Tiger Woods’ Return Has ESPN, CBS Seeing Green

Tiger Woods on Tuesday announced he will return to competitive golf at next month’s Masters Tournament, ending a self-imposed hiatus that began in November.

In a statement released this afternoon, Woods said he was ready to hit the links again after four months away from the game. “The Masters is where I won my first major, and I view this tournament with great respect,” Woods said. “After a long and necessary time away from the game, I feel like I’m ready to start my season at Augusta [National Golf Club].”

Woods acknowledged that while “it’s been awhile” since he last played a round of golf, the Masters is a particularly apt staging area for his return. “The major championships have always been a special focus in my career and, as a professional, I think Augusta is where I need to be,” Woods said.

The 34-year-old golfer disappeared from public view on November 27, following a mysterious fender-bender outside his Orlando home. In subsequent days, rumors of serial infidelities accumulated at an almost farcical rate, as no fewer than nine women acknowledged that they had been intimate with Woods. His list of paramours included a porn star and a pancake-house waitress.

Woods broke his silence on Feb. 19, acknowledging his failings in a closely scripted press conference.

The PGA’s broadcast partners are thrilled with Woods’ decision to pick up his clubs, as his presence will almost certainly draw a huge TV crowd. ESPN will carry the first and second rounds of the Masters (April 8-9), while CBS has the broadcast rights to the weekend rounds (April 10-11).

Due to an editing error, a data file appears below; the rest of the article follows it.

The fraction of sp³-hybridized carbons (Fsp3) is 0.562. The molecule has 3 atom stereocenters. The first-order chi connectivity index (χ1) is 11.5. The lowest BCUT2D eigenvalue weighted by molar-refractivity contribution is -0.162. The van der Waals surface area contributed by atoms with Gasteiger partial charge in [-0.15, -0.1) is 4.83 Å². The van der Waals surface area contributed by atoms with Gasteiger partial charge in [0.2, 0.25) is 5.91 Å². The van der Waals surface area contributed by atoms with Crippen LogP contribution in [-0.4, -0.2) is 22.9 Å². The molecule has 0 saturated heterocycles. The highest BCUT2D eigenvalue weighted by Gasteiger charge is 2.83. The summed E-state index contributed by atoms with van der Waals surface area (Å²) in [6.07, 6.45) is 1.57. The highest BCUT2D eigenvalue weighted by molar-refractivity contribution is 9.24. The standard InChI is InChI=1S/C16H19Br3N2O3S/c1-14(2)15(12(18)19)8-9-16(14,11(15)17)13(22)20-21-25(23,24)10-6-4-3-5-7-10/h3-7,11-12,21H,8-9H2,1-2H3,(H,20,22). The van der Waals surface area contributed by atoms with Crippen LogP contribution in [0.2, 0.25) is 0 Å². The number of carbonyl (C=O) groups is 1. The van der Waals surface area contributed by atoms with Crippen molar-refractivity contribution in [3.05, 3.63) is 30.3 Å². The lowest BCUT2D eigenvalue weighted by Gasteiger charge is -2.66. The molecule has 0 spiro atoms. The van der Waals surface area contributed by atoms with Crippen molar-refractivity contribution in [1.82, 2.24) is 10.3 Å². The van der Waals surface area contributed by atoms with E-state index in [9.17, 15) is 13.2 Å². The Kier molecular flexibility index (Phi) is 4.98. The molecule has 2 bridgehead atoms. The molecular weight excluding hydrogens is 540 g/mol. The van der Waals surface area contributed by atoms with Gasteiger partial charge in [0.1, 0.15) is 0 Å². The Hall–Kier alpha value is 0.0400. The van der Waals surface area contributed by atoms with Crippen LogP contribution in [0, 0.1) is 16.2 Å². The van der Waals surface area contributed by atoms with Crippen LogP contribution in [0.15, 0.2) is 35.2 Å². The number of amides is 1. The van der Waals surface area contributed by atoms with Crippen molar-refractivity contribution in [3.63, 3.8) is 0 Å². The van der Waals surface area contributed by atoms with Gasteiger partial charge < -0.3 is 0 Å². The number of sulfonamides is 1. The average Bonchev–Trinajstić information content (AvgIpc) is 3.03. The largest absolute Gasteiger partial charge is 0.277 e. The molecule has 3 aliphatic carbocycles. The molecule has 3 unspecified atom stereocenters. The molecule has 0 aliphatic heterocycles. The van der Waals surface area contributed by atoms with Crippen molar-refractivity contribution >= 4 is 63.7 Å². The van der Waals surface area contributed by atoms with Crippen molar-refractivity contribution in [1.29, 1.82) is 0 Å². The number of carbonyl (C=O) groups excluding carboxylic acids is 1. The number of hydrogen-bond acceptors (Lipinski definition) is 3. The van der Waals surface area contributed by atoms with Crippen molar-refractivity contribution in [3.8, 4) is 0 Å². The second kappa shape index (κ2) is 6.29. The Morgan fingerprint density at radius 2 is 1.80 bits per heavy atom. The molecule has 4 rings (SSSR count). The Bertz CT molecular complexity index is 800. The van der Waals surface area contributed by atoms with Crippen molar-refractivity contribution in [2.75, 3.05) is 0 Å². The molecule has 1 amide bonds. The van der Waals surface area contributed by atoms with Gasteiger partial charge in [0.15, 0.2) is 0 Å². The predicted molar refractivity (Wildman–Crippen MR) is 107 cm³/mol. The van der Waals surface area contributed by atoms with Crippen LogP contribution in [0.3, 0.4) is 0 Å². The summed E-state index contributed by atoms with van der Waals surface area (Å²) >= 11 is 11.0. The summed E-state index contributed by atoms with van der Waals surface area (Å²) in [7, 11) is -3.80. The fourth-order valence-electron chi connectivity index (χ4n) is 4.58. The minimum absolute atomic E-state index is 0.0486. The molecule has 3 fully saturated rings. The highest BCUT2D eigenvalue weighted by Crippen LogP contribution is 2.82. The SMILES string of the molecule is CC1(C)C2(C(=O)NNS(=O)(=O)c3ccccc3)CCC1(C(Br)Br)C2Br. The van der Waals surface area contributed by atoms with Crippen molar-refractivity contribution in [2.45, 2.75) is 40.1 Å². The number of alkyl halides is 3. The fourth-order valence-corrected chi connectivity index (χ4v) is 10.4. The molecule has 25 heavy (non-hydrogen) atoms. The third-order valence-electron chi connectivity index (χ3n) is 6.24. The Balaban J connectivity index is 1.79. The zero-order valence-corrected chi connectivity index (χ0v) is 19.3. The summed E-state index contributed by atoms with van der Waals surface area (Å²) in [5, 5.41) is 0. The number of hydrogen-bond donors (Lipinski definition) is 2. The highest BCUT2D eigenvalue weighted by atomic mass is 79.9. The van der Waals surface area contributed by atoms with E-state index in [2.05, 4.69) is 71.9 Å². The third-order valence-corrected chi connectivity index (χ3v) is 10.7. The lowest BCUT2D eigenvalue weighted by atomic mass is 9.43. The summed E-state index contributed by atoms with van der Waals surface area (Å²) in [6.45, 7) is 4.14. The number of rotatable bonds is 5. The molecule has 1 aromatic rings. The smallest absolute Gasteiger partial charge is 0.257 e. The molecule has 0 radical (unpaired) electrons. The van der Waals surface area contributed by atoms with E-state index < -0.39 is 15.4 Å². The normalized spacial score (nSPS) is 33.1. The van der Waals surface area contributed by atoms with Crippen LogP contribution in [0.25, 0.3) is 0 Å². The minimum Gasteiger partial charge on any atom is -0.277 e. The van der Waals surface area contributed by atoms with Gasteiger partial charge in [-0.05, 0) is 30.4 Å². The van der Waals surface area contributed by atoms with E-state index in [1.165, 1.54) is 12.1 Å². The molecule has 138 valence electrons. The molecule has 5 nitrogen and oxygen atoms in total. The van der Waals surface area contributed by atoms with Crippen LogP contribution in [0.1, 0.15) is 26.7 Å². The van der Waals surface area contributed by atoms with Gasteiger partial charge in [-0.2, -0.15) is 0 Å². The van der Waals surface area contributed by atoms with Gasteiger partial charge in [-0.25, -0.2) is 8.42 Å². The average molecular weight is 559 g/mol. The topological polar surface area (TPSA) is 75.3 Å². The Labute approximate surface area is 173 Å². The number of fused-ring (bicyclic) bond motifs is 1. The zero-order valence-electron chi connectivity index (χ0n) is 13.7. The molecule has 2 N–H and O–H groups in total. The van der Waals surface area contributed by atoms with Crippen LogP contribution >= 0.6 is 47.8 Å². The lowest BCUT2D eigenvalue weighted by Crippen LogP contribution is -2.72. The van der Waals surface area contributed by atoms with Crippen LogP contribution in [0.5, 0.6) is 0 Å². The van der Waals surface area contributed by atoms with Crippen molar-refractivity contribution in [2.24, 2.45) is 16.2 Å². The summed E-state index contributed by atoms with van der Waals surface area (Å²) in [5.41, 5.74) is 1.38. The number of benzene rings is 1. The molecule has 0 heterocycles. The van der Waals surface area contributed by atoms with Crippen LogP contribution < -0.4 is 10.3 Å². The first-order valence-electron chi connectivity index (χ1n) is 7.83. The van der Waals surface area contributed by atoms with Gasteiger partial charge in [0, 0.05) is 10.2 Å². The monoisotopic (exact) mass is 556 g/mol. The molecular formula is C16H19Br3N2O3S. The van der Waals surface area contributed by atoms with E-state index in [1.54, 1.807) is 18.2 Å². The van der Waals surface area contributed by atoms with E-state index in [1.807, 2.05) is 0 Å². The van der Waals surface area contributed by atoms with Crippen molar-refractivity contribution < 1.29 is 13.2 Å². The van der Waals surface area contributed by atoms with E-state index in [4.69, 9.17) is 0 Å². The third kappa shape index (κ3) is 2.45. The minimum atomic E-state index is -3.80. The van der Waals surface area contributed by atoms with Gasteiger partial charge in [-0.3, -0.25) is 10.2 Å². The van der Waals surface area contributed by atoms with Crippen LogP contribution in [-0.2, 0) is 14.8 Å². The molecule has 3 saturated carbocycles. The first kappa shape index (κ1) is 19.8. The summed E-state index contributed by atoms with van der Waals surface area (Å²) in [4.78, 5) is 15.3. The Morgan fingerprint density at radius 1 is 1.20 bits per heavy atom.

“Tiger’s return to competitive golf at this year’s Masters Tournament will surely be one of the biggest stories the sporting world has seen,” said John Wildhack, ESPN’s evp, programming and acquisitions. “We will cover the Masters Tournament and Tiger’s return across a variety of ESPN platforms, both domestically and internationally.”

Last week, CBS News and Sports president Sean McManus told Sports Illustrated that Tiger’s comeback promised to be “the biggest media event, other than the Obama inauguration, in the past 10 or 15 years. It is hard to overestimate how much interest there will be.”

Woods has always been a huge draw––a record 15.8 million viewers tuned in the first time he donned the Green Jacket in 1997––but the curiosity factor should bring in a host of viewers who aren’t otherwise taken with the sport. “They’ll get a big lift, but I’m not sure how those eyeballs will help the Callaways and the Titleists,” said one media planner. “You’re talking about a bunch of people who probably think a bogey is some old actor.”

That said, golf gear and apparel manufacturers are not represented among the PGA’s top 10 sponsors. Per Kantar Media data, the top spender in PGA events last year was Eli Lilly & Co., which invested $28.1 million between January and October (the dates coinciding with Woods’ active months). Other major Tour sponsors are: FedEx ($24.1 million), AT&T ($18.7 million), Pfizer ($17.1 million) and Toyota ($17.1 million).

According to Kantar Media, sponsors in the first 10 months of 2009 invested $534.1 million on men’s PGA tourny inventory. (TNS’ data excludes Comcast’s Golf Channel, which televises some 150 tournaments each year.)

As one might expect, Woods’ return should boost ratings for subsequent tournaments—and as the ratings climb, advertisers will pay more for the privilege of owning PGA air time. Per Kantar data, when Woods appeared in a 2009 PGA Tour event, the average cost of a 30-second spot was $104,500. In his absence that rate declined 30 percent to $80,200 per spot. Those estimates exclude the four Majors, which generally price out at around $200,000 per ad.